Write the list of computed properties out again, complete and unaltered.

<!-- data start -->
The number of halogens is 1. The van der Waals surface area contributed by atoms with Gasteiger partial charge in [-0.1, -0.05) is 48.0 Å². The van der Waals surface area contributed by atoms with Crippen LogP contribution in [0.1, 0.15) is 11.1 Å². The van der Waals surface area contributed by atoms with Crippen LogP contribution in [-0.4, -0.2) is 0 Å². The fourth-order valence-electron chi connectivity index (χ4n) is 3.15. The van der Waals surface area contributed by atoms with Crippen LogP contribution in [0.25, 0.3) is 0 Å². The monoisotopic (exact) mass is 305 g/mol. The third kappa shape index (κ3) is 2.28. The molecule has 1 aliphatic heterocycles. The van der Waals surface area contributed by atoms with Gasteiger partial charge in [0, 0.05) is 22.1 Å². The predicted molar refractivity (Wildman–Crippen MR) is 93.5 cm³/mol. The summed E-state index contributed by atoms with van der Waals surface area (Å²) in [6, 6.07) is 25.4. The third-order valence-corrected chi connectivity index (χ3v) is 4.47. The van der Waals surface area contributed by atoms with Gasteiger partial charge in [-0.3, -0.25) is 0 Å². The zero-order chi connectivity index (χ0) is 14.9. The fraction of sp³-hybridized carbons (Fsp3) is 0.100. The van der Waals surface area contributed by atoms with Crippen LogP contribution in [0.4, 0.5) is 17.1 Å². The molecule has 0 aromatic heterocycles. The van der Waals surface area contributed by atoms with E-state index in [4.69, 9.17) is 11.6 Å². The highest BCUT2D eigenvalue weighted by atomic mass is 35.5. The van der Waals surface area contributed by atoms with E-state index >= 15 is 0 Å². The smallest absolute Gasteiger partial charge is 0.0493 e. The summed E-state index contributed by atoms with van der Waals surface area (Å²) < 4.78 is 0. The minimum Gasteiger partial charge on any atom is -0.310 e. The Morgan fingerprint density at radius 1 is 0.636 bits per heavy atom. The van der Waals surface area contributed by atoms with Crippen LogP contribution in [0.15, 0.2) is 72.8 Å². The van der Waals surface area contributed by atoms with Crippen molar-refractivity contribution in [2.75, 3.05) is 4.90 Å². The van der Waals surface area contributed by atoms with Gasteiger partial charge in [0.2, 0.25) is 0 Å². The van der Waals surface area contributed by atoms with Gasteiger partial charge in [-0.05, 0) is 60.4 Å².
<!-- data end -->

The number of halogens is 1. The van der Waals surface area contributed by atoms with Gasteiger partial charge in [-0.1, -0.05) is 48.0 Å². The van der Waals surface area contributed by atoms with Crippen LogP contribution in [0.1, 0.15) is 11.1 Å². The van der Waals surface area contributed by atoms with Crippen LogP contribution in [-0.4, -0.2) is 0 Å². The fourth-order valence-electron chi connectivity index (χ4n) is 3.15. The van der Waals surface area contributed by atoms with Crippen LogP contribution in [0.25, 0.3) is 0 Å². The monoisotopic (exact) mass is 305 g/mol. The third kappa shape index (κ3) is 2.28. The molecule has 1 aliphatic heterocycles. The van der Waals surface area contributed by atoms with Gasteiger partial charge in [0, 0.05) is 22.1 Å². The predicted molar refractivity (Wildman–Crippen MR) is 93.5 cm³/mol. The summed E-state index contributed by atoms with van der Waals surface area (Å²) in [6, 6.07) is 25.4. The third-order valence-corrected chi connectivity index (χ3v) is 4.47. The van der Waals surface area contributed by atoms with Gasteiger partial charge in [-0.3, -0.25) is 0 Å². The zero-order chi connectivity index (χ0) is 14.9. The fraction of sp³-hybridized carbons (Fsp3) is 0.100. The van der Waals surface area contributed by atoms with Crippen LogP contribution in [0.4, 0.5) is 17.1 Å². The molecule has 0 aromatic heterocycles. The van der Waals surface area contributed by atoms with E-state index in [4.69, 9.17) is 11.6 Å². The highest BCUT2D eigenvalue weighted by atomic mass is 35.5. The van der Waals surface area contributed by atoms with E-state index >= 15 is 0 Å². The smallest absolute Gasteiger partial charge is 0.0493 e. The summed E-state index contributed by atoms with van der Waals surface area (Å²) < 4.78 is 0. The minimum Gasteiger partial charge on any atom is -0.310 e. The Morgan fingerprint density at radius 1 is 0.636 bits per heavy atom. The van der Waals surface area contributed by atoms with Crippen LogP contribution in [0.15, 0.2) is 72.8 Å². The van der Waals surface area contributed by atoms with Crippen molar-refractivity contribution in [2.75, 3.05) is 4.90 Å². The van der Waals surface area contributed by atoms with Gasteiger partial charge in [0.2, 0.25) is 0 Å². The van der Waals surface area contributed by atoms with Gasteiger partial charge in [-0.05, 0) is 60.4 Å².